brettworks

thinking through music, sound and culture

Category: authenticity

On Voice, Authenticity, And Not Being Fake

In a recent online interview excerpted in The Guardian, musician and Portishead member Geoff Barrow discusses the idea of singing with a “fake” voice. Leading the pack in Barrow’s view is the late Amy Winehouse, a white singer who sang, some people say disparagingly, like a black jazz or soul singer from an earlier era–or like someone doing an imitation of such a singer. (There is an excellent article on this topic by Daphne Brooks in The Nation.) Barrow just doesn’t buy Winehouse’s voice, saying that “her actual voice was fake. She had a real life with a fake voice”–a singer who “had become just a comic character of herself and how she sang.”

You can decide for yourself. Here is Winehouse singing her song “You Know I’m No Good”:

Out of curiosity, I read up on Winehouse on Wikipedia. I found a quote from the jazz singer Tony Bennett, who maintained that Winehouse’s voice was the real deal–not fake at all, but steeped in the jazz tradition: “she was the only singer that really sang what I call the ‘right way’ because she was a great jazz-pop singer. . . She was really a great jazz singer. A true jazz singer.”

In contrast to Winehouse, Barrow mentions a few other female singers—including PJ Harvey, Barrow’s Portishead bandmate Beth Gibbons, and Bjork–who “change their voices while remaining themselves.” Presumably what Barrow means by this is that each of these singers assume a singing voice which, while not their speaking voice per se (after all, whose singing voice is?) is nevertheless somehow true to who they are. But how can a listener make this determination?

I have always liked Bjork’s voice, mainly because it’s so unique–a flexible tool that can sing those unusual Bjorkian melodies. And come to think of it, Bjork’s singing voice is just like her speaking voice but louder and more melodic, arising organically out of the same Icelandic source. Bjork sings in a way that sounds like a heightened spoken voice–as if she’s singing-explaining some very cool things to curious elementary school kids and getting carried away. Her voice seems to be true to who she is.

Here is Bjork singing her song “Moon” (which, by the way, features some devastatingly good overdubbed background vocals):

As for that best-selling singer of recent years, the Englishwoman Adele, Barrow adds: “Strangely enough I think Adele sings in her own voice, I think it’s her trying to be a big voice and that’s her.” But again, how does Barrow come by his insight? How can a listener know Adele is “trying” to be a big voice? Maybe she just has a powerful, big voice.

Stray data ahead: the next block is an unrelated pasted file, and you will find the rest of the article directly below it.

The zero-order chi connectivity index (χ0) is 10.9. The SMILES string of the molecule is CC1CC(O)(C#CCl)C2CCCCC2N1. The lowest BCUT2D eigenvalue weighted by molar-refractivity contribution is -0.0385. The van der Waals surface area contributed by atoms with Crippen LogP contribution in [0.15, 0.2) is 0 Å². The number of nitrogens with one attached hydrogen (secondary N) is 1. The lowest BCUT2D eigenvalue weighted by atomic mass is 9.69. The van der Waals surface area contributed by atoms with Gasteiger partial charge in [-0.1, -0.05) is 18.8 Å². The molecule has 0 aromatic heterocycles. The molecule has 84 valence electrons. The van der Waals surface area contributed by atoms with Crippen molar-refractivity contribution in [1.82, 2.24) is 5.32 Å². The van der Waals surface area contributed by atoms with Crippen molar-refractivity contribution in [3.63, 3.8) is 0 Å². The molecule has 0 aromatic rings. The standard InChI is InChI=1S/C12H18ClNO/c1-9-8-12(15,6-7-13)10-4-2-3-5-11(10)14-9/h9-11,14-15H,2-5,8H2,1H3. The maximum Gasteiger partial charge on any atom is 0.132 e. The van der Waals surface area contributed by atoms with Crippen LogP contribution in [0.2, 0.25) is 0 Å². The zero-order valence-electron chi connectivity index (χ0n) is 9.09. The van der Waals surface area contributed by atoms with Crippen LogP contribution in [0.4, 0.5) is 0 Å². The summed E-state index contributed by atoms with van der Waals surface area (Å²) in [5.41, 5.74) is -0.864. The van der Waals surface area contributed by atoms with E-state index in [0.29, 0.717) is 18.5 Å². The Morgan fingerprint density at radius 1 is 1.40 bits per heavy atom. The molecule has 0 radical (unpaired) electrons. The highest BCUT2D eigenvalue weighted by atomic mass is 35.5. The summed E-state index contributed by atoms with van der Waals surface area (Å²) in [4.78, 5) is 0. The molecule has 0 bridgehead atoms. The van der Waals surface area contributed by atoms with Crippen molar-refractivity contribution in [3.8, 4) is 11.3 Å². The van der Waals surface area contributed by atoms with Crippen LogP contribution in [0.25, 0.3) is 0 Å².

Here is Adele singing her huge hit “Someone Like You.” One thing I noticed about it compared to the Bjork and Winehouse songs is how massive Adele’s recorded vocal sound is. This is due to her big voice but also to a pristine recording that really booms:

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These are all interesting notions: What does Barrow mean by singing with a “fake voice”? How do we know when a singer’s or instrumentalist’s artistry is fake or authentically the real McCoy? And what does it mean to change one’s singing voice while remaining oneself?

First, being “fake” in musical terms usually means making use of a style or idiom or timbre that isn’t “natural” to you, isn’t authentically yours. In the case of Winehouse, her detractors feel that she wholesale appropriated her vocal sound rather than…Rather than what? Developed it in isolation, free of stylistic influence? You can see the can of worms this opens up: How do we hear the difference between someone authentically inhabiting a sound as opposed to just fakingly co-opting it in a tourist-y kind of way? Maybe with singers, their voices either ring true or not, although a lot of singing–from pop to opera–sounds affected anyway. With instrumentalists, judging authenticity is even more problematic because instrumentalists can to some degree hide behind their instrument’s sound. All this to say that it’s hard to ever really know how genuinely artists lay claim to a sound and come by their knowledge of its stylistic conventions.

Second, whether we’re talking about singers or instrumentalists, we judge fakeness or authenticity by listening and trusting our guts, and I suppose, our eyes: Does this sound make sense coming from this person? By this measure, Winehouse’s slurred slinkiness, Bjork’s wandering wide-eyed rapture, and Adele’s bellowing all ring true. Each singer inhabits her own kind of authenticity.